Tuesday 23 January 2018

Variations in time that secondary schools devote to maths teaching putting some pupils at a severe disadvantage

Over the three years of junior cycle, the total difference in tuition time can amount to 211 hours -  with the highest allocation of 439 hours, almost double the lowest, 228. (Stock image)
Over the three years of junior cycle, the total difference in tuition time can amount to 211 hours -  with the highest allocation of 439 hours, almost double the lowest, 228. (Stock image)
Katherine Donnelly

Katherine Donnelly

Massive variations in the time that second-level schools devote to maths teaching is putting some pupils at a severe disadvantage.

A new report says the Government must act to end the unfair treatment of students who receive less tuition in the subject than others,  by laying down fixed time allocations for maths.

By the time they sit the Junior Cert, some pupils have spent almost twice as long in maths classes as others.

The biggest gap is in first year, with some timetabled for only 67 hours in the year,  while others receive up to  167 hours.

Over the three years of junior cycle, the total difference in tuition time can amount to 211 hours -  with the highest allocation of 439 hours, almost double the lowest, 228.

Across fifth and sixth year,  the hours devoted to the subject in different schools or classes range from 198 to 323.

It means that -  Transition Year excluded -  some second-level students may benefit from up to 762 hours maths tuition overall, while others have to get by with 426.

Variations on that scale are likely  to have an enormous impact on the grades that students achieve in the junior and leaving cert exams, and how well  equipped they are  for future study and life in general.

Proficiency in maths is a cornerstone to future academic success generally and regarded as  essential for employment in the modern age.

Differerences in scheduled class allocations can be further compounded by voluntary classes put on by some teachers.

The disparities are down to factors such the school attended, the class group a pupil  in, teacher they have and whether they are doing higher or ordinary level.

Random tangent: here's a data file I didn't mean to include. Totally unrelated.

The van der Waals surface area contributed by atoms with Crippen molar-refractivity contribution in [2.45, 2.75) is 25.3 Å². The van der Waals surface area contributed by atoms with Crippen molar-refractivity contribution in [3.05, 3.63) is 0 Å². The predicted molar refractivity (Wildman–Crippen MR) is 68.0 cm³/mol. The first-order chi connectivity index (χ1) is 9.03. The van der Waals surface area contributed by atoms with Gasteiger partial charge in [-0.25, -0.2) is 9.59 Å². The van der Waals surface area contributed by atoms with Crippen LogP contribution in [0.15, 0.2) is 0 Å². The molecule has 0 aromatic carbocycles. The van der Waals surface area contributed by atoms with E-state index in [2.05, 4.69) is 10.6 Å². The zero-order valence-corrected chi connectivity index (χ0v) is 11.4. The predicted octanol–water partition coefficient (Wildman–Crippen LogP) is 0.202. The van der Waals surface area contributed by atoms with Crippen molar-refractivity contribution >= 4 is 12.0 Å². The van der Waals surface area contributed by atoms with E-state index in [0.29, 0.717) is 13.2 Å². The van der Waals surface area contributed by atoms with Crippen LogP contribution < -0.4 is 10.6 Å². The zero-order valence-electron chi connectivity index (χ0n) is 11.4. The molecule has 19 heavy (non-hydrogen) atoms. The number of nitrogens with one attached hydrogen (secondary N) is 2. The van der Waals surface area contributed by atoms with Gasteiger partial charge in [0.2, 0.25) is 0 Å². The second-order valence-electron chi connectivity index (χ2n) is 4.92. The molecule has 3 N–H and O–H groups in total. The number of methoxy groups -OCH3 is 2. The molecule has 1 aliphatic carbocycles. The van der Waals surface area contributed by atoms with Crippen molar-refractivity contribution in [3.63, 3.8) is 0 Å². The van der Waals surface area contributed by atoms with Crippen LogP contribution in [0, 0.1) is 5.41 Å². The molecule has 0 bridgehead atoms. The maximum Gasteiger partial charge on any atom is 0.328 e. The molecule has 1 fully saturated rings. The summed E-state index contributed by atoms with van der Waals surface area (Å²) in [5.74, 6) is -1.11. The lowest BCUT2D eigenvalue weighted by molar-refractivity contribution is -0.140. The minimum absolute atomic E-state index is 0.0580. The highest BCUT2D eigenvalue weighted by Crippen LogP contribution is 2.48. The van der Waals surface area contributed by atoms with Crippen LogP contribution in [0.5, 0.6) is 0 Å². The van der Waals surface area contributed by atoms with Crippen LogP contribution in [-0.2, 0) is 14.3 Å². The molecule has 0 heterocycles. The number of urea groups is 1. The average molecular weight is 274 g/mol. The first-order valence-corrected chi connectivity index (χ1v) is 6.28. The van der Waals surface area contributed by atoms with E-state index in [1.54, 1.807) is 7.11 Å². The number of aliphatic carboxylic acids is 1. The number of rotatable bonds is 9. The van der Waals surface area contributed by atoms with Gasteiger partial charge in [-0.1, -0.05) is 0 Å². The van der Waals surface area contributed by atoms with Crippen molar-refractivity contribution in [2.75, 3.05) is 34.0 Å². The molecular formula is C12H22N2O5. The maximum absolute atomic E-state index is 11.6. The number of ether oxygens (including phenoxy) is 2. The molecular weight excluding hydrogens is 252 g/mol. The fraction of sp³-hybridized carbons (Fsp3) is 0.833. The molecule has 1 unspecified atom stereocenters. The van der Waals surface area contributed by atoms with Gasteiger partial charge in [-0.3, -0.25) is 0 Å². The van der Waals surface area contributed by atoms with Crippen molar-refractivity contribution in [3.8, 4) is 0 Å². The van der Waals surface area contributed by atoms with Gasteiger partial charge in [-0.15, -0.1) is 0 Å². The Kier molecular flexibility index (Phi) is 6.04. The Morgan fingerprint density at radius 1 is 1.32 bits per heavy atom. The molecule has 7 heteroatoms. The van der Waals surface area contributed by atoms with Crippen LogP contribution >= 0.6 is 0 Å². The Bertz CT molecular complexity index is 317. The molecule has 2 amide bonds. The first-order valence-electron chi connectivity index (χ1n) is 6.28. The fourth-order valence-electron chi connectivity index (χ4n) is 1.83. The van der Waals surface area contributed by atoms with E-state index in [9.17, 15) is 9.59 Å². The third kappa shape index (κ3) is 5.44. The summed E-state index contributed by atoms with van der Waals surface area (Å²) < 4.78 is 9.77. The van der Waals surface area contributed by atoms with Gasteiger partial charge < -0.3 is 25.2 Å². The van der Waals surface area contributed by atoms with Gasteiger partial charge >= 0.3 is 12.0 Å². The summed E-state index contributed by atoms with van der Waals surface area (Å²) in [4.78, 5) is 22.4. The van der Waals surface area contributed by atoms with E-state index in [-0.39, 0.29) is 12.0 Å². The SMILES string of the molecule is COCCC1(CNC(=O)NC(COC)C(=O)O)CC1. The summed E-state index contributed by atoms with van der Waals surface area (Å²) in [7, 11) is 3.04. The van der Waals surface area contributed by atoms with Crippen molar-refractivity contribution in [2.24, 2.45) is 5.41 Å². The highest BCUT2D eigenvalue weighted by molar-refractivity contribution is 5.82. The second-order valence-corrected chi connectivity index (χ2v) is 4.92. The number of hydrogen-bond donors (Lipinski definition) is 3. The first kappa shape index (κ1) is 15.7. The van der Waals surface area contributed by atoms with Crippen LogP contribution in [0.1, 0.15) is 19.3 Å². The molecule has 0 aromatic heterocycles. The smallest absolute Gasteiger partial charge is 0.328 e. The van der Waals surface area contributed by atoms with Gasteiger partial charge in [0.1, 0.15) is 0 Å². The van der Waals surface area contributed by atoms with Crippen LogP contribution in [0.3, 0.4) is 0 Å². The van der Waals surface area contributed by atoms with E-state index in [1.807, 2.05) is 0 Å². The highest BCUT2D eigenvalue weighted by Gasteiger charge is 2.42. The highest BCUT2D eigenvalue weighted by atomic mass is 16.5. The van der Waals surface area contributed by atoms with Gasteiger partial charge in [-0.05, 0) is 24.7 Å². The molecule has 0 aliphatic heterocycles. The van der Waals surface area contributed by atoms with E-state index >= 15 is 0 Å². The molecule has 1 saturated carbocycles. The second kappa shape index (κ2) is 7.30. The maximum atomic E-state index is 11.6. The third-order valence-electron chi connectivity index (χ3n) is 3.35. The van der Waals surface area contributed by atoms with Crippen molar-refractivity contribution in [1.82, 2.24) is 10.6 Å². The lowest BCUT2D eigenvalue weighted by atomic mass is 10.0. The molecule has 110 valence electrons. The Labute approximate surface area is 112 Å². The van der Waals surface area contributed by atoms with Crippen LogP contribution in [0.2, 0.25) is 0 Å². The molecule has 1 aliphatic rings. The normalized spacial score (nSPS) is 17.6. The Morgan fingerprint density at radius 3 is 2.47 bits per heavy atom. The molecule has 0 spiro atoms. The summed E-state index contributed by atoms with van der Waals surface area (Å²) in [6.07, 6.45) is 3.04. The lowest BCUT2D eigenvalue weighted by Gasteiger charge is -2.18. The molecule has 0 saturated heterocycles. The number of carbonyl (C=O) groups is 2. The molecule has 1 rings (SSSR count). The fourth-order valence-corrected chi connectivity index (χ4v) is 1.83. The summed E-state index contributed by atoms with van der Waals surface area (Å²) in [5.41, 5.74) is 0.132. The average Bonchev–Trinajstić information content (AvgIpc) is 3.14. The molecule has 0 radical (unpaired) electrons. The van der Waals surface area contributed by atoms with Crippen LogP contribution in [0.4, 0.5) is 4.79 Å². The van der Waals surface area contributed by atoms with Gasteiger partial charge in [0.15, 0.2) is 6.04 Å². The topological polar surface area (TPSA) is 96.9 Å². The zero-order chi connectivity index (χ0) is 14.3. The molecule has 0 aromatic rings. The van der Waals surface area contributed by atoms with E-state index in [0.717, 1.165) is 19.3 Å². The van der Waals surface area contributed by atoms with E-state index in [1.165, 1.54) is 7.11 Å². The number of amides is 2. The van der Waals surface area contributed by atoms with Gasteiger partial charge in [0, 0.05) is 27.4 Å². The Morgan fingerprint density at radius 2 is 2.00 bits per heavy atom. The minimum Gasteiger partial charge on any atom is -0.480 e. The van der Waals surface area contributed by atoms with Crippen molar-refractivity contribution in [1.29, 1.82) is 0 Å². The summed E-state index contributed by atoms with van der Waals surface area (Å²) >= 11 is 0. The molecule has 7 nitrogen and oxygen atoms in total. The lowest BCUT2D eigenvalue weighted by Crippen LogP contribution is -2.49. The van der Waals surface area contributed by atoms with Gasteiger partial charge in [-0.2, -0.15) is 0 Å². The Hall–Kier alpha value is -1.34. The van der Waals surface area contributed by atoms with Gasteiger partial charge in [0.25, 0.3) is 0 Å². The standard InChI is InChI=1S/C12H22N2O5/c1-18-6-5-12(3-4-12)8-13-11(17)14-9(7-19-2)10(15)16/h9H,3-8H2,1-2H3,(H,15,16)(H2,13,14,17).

But the report published today by EPI-STEM, the National Centre for STEM Education  say that all students should receive the same amount of  maths instruction time. STEM stands for science, technology, engineering and maths.

The analysis is the first of its kind in Ireland to offer insights into the allocation of maths tuition time in post-primary schools..

 “The overarching finding to emerge from this study is that current arrangements relating to the time allocated to maths masks a significant inequity in the treatment of students at all levels, and across all years, say authors Niamh Meara of the University of Limerick and Mark Prendergast of Trinity College Dublin.

They insist that, regardless of school they attend,  students “are studying the same syllabi and preparing for the same state examinations and there is no argument to support the variation in instruction time evident in the results of this study” .

There are Department of Education guidelines on the amount instruction time for maths,  but the report calls on the Government to specify a fixed amount of class time to be allocated to all curriculum subjects at second level.

The EPI-STEM findings come against a backdrop of concern about Ireland’s “average” performance in maths when compared with other countries in the developed world.

In the Leaving Cert, almost three in four students aim only for the ordinary level paper, and about one in 10 of those don’t achieve a minimum 40pc mark in the exam.

The report cites international research  that found that the number of hours, days and years that students are formally required to take instruction in a subject has an impact up their academic success.

Although the proportion of time given to maths in Irish second-level schools is on a par with the international average, the relatively short school year in Ireland means that the overall allocation is less.

Online Editors

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